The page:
Add the leaves and cover with a lid to let them cook until they are wilted, but not mushy and they will shrink in size too. Remove and set aside
Discard all the extra liquid
4. PRECOOK THE RICE
Wipe the wok/pot clean, and then add 2 Tbsp of cooking oil. Saute garlic until fragrant. About 10 seconds. Add dried shrimps and mushrooms and saute for another 1 minute until really fragrant
Add the rice followed by seasonings. Stir until the rice picks up the seasonings
Add the pre-cooked mustard greens
Stir to mix everything
Add roast pork belly and give it a stir again to mix everything
5. TRANSFER TO RICE COOKER OR INSTANT POT
If you use instant pot, pour the chicken stock into the inner pot first. I figured this out after several rounds of cooking any kind of rice with Instant Pot. It helps to prevent triggering the “BURN” alert.
If you use rice cooker, transfer the rice mixture into the inner pot of rice cooker. Pour in the chicken stock and stir to mix everything in the pot and the rice is submerged in the liquid. Use a white-rice setting if your rice cooker have one or just use a normal cycle you normally would cook a white rice, which is about 20 minutes. Let it sit for 10 minutes before opening the lid to fluff the rice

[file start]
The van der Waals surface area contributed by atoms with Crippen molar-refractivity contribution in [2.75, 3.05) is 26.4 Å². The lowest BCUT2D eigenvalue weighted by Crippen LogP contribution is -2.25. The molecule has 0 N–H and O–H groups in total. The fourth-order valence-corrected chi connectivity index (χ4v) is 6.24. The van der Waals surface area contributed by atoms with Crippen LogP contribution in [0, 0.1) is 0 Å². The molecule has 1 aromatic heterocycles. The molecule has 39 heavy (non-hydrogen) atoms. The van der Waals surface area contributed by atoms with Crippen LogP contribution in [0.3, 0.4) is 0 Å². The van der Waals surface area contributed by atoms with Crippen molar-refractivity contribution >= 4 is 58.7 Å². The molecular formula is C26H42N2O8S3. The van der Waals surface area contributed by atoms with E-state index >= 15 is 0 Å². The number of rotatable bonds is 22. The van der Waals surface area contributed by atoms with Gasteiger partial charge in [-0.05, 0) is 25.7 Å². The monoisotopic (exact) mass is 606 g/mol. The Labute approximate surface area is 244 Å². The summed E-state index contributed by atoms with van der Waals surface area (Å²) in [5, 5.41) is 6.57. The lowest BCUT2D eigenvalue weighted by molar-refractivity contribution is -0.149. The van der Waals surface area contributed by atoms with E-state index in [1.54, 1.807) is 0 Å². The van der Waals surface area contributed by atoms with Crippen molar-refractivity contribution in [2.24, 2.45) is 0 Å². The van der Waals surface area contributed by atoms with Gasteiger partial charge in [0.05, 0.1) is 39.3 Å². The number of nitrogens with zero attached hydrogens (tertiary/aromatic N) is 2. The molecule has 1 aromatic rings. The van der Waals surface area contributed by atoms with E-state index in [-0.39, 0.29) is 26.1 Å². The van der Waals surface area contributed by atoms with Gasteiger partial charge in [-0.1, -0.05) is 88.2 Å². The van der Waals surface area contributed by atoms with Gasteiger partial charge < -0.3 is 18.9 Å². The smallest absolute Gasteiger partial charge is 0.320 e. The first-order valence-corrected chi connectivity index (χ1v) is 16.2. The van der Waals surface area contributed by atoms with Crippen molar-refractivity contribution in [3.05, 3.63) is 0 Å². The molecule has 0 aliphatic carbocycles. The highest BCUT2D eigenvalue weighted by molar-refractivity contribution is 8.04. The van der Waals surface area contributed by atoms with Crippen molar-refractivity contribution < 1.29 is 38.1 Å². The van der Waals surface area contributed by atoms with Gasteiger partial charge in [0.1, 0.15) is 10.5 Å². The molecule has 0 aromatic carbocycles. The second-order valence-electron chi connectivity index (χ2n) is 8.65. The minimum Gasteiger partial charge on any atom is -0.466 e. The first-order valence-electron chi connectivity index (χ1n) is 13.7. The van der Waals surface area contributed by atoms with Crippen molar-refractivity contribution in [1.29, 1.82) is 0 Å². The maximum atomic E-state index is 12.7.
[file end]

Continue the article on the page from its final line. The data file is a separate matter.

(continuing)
Now are you ready to dig in?
I just love how the rice clings to the meat and mustard greens!
DID YOU MAKE THIS KAI CHOY FARN RECIPE?
I love it when you guys snap a photo and tag to show me what you’ve made 🙂 Simply tag me @WhatToCookToday #WhatToCookToday on Instagram and I’ll be sure to stop by and take a peek for real!
Kai Choy Farn / Kua Chai Pui (Mustard Greens Pork Belly Rice)
- 500 gr kua chai (sawi pahit)
- 4 Tbsp cooking oil divided
- 3 cups jasmine rice or any long grain white rice
- 5 shitake mushrooms soaked in warm water until soft and thinly sliced
- 3 cups chicken stock 3 1/2 cups if cooking on the stove
- 300 gr crispy roast pork belly homemade or store-bought, cut into bite-size pieces
- 5 cloves garlic finely minced
- 80 gr dried shrimp soaked until soft and finely chopped
- 2 Tbsp oyster sauce
- 2 Tbsp kecap manis
- 1 Tbsp soy sauce
- 1 Tbsp fish sauce
- ¼ tsp ground white pepper
- Soak dried shrimp and dried mushrooms in warm water until they have softened and plump
- Wash the rice in several changes of water until the water runs clear. Drain off all the water using a strainer so the rice is really dry
Prepare kua chai:
- Wash them clean and then separate the big stalks from the leaves. I prefer doing this because the stalks take a bit longer to cook compare to the leaves
Precook kua chai:
- Preheat your wok/ large heavy-bottom pot with 1 Tbsp cooking oil. Add the mustard green stalks and stir fry until they are soft, about 5 minutes or so